Turk J Emerg Med

Contribution of caval index and ejection fraction estimated by e-point septal separation measured by emergency physicians in the clinical diagnosis of acute heart failure.

Yazılma zamanı 27/09/2020
Duyan M, Ünal AY, Özturan İU, Günsoy E

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Contribution of caval index and ejection fraction estimated by e-point septal separation measured by emergency physicians in the clinical diagnosis of acute heart failure.

Turk J Emerg Med. 2020 Jul-Sep;20(3):105-110

Authors: Duyan M, Ünal AY, Özturan İU, Günsoy E

Abstract

OBJECTIVES: Although the reliability of e-point septal separation (EPSS) and caval index (CI) is proven in the diagnosis of acute heart failure (AHF), how much they contribute to the initial clinical impression is unclear. This study aimed to determine the diagnostic contribution of EPSS and CI to the initial clinical impression of AHF.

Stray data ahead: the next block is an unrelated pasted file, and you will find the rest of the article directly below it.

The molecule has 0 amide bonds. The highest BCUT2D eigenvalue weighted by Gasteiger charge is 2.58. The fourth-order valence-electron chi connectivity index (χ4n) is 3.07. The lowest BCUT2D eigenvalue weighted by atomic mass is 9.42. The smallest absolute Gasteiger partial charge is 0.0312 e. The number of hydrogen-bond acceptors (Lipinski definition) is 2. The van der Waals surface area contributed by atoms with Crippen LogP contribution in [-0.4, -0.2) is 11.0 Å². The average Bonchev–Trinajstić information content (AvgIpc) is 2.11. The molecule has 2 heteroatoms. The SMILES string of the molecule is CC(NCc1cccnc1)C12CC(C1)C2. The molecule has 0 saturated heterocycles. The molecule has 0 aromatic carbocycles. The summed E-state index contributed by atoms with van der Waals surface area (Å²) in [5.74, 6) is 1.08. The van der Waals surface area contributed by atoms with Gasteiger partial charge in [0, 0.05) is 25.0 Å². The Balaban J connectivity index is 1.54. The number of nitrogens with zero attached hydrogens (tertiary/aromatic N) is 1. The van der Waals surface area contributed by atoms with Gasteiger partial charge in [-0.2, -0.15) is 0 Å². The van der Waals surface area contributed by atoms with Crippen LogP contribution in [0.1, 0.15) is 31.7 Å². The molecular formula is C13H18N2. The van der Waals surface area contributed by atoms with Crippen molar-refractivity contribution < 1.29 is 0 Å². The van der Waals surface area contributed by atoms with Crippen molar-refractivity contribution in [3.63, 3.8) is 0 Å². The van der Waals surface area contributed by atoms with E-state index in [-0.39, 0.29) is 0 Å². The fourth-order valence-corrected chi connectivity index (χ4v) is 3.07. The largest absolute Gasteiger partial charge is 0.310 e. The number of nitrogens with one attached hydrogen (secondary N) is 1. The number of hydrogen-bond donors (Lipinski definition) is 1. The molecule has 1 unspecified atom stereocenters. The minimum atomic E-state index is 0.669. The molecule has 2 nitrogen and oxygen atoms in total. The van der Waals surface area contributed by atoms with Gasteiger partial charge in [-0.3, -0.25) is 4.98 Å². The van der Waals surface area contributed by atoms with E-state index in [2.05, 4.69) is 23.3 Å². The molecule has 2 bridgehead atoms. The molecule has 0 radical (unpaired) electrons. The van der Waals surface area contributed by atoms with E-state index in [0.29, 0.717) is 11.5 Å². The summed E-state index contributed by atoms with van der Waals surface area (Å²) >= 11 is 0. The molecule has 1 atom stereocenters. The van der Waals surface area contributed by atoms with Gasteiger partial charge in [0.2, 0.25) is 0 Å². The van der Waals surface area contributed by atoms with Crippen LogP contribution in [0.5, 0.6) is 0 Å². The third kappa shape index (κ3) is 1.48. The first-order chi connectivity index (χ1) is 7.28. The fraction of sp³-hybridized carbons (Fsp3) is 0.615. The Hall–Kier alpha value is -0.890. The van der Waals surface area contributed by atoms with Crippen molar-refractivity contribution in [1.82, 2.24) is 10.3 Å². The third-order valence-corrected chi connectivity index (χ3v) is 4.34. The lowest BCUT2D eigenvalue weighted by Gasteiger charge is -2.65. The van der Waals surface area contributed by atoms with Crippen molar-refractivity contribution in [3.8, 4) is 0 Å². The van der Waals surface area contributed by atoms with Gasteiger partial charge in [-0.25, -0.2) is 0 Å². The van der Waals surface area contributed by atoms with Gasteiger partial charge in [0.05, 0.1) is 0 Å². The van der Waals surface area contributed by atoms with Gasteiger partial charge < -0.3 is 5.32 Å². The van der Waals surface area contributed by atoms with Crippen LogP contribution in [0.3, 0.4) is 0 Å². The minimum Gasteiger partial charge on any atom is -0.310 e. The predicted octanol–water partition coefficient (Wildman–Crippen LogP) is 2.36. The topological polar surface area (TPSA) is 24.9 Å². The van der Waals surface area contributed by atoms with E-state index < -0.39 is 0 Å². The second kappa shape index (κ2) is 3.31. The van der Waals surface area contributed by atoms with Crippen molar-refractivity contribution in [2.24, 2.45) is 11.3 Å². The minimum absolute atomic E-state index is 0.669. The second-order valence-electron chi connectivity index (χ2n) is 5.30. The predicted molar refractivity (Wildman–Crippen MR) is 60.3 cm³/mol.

METHODS: This is a prospective observational study conducted in an academic emergency department (ED). The patients admitted to the ED with acute undifferentiated dyspnea were included. Primary diagnosis was made after an initial clinical evaluation, and a secondary diagnosis was made after EPSS and CI measurements. Independent cardiologists made the final diagnosis. The primary outcome was the diagnostic contribution of EPSS and CI to the primary diagnosis.

RESULTS: A total of 182 patients were included in the study. The primary diagnosis was found with a sensitivity of 0.55 and specificity of 0.84 and the secondary diagnosis was determined with a sensitivity of 0.78 and specificity of 0.83 in predicting the final diagnosis. The agreement coefficient between the primary and final diagnosis was 0.44 and between the secondary diagnosis and the final diagnosis was 0.61. When the primary diagnosis was coherent with secondary diagnosis, sensitivity and specificity were found to be 0.74 and 0.90, respectively.

CONCLUSION: Although a detailed history and physical examination are the essential factors in shaping clinical perception, CI and EPSS combined significantly contribute to the initial clinical impression.

PMID: 32832729 [PubMed - as supplied by publisher]